If you have concerns about your child's development, check with your pediatrician or family doctor first.

If the doctor is not comfortable in conducting an assessment and diagnosing autism, ask for a referral to a professional who can. Organizations where you can find such professionals include the Autism Center at Nationwide Children's Hospital or Ohio State University's Nisonger Center. Assessment wait time can be three to nine months, but these organizations are working hard to reduce that.

Parents can seek funding support for their child's assessment through private insurance, although less than 50 percent of insurance policies cover ASD. Through the Ohio Department of Health's Bureau for Children with Medical Handicaps, parents can obtain an assessment for their child at no cost. Call 800-755-4769 to learn how to access assessment services.

Educational Identification

Parents can contact their local school district to request the MFE after a child's third birthday.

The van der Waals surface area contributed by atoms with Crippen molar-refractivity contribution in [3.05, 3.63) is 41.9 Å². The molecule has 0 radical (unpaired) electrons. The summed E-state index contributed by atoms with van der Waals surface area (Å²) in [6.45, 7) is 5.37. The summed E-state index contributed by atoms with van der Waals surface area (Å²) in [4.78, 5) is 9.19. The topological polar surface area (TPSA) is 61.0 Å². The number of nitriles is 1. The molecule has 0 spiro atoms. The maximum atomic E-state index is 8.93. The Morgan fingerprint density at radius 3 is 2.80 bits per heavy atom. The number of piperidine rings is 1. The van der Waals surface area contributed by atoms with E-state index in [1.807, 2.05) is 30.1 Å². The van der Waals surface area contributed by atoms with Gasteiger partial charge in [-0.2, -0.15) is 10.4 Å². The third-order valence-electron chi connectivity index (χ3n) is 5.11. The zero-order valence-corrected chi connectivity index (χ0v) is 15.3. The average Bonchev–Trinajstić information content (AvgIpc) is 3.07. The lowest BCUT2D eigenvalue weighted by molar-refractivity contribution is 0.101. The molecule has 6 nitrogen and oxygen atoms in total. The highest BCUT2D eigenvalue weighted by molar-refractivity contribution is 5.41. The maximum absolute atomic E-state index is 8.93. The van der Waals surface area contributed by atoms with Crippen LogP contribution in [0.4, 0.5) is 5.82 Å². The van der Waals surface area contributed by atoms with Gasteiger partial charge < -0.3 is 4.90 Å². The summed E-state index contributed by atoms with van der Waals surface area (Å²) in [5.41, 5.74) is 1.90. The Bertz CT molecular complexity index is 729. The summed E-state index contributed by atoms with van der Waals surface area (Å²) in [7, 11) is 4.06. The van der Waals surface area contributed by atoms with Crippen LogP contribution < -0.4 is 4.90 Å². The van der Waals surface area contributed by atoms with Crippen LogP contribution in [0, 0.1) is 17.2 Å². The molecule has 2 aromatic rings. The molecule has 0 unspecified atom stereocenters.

Children are not required to have a diagnosis of autism for a parent to request the MFE. The school, however, is responsible for identifying all kids who require special education under the Individuals with Disabilities Education Act.

Programs and Services

Applied Behavior Analysis (ABA): Uses therapies to reinforce wanted behaviors and minimize unwanted behaviors

Developmental Approaches: Combines the ABA principles with knowledge of child development

Play-based Approaches: Emphasizes social and emotional development as the foundation for learning

Alternative or biomedical approaches: Dietary (eliminate or minimizes proteins like gluten and casein); Medication (the U.S. Food and Drug Administration has not approved any drugs specifically for the treatment of autism, but some health-care providers will use drugs to treat symptoms).

School-based Services

Because autism spectrum disorders can vary so much from one child to another, different approaches can prove effective for different children. Any parent should seek an educational program that offers a comprehensive approach, addressing their child's academic, social, communication, behavioral and sensory needs.

School districts are required by law to provide a "free, appropriate public education" to all children. If a parent does not believe their school district's program is meeting their child's need, they can request the Ohio Department of Education's Autism Scholarship.

This program provides parents up to $20,000 of reimbursement per year to obtain an alternate program for their child as long as they use service providers approved by ODE. The child must have an educational identification of autism through the district to be eligible for the autism scholarship reimbursement.